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Tuesday, July 15, 2014


ABC Wednesday

'A' is for Apple

Adam and Eve in the garden of Eden and the Tree of knowledge

I love apples not only for their numerous health benefits but also for their resplendent hues, beautiful rotund looks, the feel of their firm juicy exterior, the crunchiness of every bite, their versatility in the culinary arena and their strong allusions in religious and mythical contexts.

This apart, apple’s prominent position in common idiomatic phraseology needs stating. Its inherent abilities make it so special that it is associated with elitism. In fact, no other fruit has been blessed with the enviable and intriguing epithet of ‘An apple a day keeps the doctor away.’ Well, no other word could substitute apple for the idiom ‘apple of one’s eyes’- a person dearly loved.  You can upset some one’s ‘apple cart’ by spoiling his plans through some unsound intrusion. Things in your room are in perfect order only if they subscribe to ‘apple-pie order’.  Apple of discord’- something, which provokes trouble- refers to a Greek myth of ‘golden apple of discord’, which even caused a war.

The phrase ‘Adam’s apple’ means the ‘part that sticks out in front of the throat and moves up and down when one speaks.’  According to an ancient belief, this refers to a piece of the forbidden fruit, which was embedded in Adam’s throat.

Interestingly, every child gets to know about apple’s existence as early as in kindergarten itself, when the English lesson starts with the repeat chanting of A is for apple.

It is customary for Jewish communities to eat apple dipped in honey to welcome the sweet New Year.

However, my choice of the word ‘Apple’ is due to its most significant presence in the context of literature and legend. It is linked inextricably with man’s emergence on this earth. In ‘Genesis’, the first book of the Bible, apple is described as the fruit of temptation that lead to man’s fall from heaven.

The apple plays a seminal role in the story of Adam and Eve the first parents of all humankind, versified in John Milton’s epic poem “The Paradise lost” Book ix. It was the fruit of the apple tree, which caused an abrupt end to their idyllic living in the Garden of Eden. God’s gift to them. 

In fact, the dramatic elucidation of the episode, where unsuspecting Eve is beguiled by the sinister designs of Satan, in spite of Adam’s forewarning to Eve, is the game changer for creating a many splendored world order for man. It sets some stereotypes about women as well.   

It so happened that Satan 'evil incarnate' aka Lucifer, a wily serpent, was cast from heaven by Gods for his insubordination. He vowed revenge and planned to deceive God’s protégés Adam and Eve by using his crafty ways. In his several disguises, he watches their daily movements and strategies. Satan’s devilry was on the lookout for an opportunity, when Adam and Eve would decide to go about their daily chores separately. Then he would be able to entice innocent Eve in defying God’s orders.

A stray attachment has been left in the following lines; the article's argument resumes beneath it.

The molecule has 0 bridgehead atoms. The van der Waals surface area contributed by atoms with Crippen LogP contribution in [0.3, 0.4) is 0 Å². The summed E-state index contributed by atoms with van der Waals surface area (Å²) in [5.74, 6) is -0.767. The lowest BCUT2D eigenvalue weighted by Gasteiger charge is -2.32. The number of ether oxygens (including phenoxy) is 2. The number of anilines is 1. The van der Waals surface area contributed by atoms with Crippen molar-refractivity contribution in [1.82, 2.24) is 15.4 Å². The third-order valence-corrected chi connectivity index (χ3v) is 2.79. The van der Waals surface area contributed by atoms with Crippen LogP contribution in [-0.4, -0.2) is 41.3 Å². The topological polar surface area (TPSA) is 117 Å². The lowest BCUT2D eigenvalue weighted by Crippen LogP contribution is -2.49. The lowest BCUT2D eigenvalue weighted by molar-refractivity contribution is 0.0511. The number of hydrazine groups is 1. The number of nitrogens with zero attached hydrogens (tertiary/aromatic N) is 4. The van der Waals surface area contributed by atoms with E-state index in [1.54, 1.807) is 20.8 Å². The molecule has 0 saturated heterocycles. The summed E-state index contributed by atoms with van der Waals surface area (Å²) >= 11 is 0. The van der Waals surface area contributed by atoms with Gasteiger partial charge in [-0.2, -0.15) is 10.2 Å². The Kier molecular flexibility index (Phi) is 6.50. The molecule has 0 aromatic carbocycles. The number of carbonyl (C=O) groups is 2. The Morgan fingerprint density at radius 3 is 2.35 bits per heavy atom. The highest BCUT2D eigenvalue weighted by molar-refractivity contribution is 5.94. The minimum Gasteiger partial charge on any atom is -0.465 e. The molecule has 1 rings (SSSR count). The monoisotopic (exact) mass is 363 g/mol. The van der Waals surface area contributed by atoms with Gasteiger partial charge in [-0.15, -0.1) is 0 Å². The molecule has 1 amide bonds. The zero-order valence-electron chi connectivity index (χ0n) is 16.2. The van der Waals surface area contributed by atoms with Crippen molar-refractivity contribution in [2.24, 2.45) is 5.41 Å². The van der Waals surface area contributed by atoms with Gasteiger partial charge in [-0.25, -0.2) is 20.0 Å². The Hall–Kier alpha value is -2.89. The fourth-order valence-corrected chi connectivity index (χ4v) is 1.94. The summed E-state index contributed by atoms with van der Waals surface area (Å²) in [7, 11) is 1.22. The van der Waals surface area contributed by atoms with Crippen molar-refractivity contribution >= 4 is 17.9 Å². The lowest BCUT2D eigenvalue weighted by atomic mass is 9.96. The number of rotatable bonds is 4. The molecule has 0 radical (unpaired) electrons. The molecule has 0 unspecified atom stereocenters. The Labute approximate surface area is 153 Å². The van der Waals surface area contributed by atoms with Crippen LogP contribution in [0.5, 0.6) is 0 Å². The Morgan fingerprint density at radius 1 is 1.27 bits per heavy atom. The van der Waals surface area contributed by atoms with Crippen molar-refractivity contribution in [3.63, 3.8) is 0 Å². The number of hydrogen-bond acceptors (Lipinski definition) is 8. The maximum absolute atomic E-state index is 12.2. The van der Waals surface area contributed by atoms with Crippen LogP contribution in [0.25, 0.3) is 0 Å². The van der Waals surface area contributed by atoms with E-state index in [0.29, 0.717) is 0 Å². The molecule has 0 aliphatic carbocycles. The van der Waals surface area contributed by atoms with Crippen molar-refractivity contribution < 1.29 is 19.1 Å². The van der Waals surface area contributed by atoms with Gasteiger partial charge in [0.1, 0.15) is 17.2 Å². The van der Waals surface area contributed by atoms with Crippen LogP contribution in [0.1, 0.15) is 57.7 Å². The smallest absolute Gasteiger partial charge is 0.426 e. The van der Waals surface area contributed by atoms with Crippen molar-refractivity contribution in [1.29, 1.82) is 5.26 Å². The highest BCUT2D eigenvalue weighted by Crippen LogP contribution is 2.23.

He gets the chance soon enough. He seductively approaches Eve and wins her confidence by using his oily tongue to praise her beauty. Eve is so impressed by his clever talk that she inquires how has he  gained so much knowledge? He discloses that there is a tree of knowledge of good and evil and if its fruit is eaten, one becomes aware of new revelations. Eve insists on going their immediately, forgetting all about God’s directives and Adam’s advice- and tastes the fruit which is said to be the apple and later cajoles Adam to eat it too. To cut the story short both become conscious of their nakedness and want to hide themselves in shame. The rest  as they say is history

It is philosophized that God willed it that way. The fall of man was necessary. He wanted the man to be on his own, acquire the wisdom of the world, face the daunting challenges, procreate and inhabit the earth.

Ultimately, 'Apple' becomes a metaphor for justifying the ways of God to man.

Image courtesy: The Internet 
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  1. This is pretty neat and a clever way of describing things as well :). Take a bow :)

  2. Great post on prompt !! I specially like the idioms part.. as Eve upset the 'apple cart of God' by making Adam eat the apple !!

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  3. Lots of information about the simple yet Godly apple.

    abcw team

  4. An innovative way to establish your views for the prompt ...nicely penned...

  5. We have 3 apple trees in our garden - 2 were here when we arrived back in 1990 and the other one is a "Discovery" and was a wedding anniversary present from Jon's parents. Absolutely delicious. I am relying on my garden for inspiration throughout this round of ABC Wednesday - will be reading your contributions with great interest.
    Denise ABC Team

  6. I love apples, every day I eat at least 4 ! As they say "an apple per day keeps the doctor away !"
    ABC Wednesday Team

  7. coincidentally, I took an apple for lunch!

  8. Apt indeed...lots to munch over in this post♪

  9. Well written - a good interpretation of the place the apple has in history.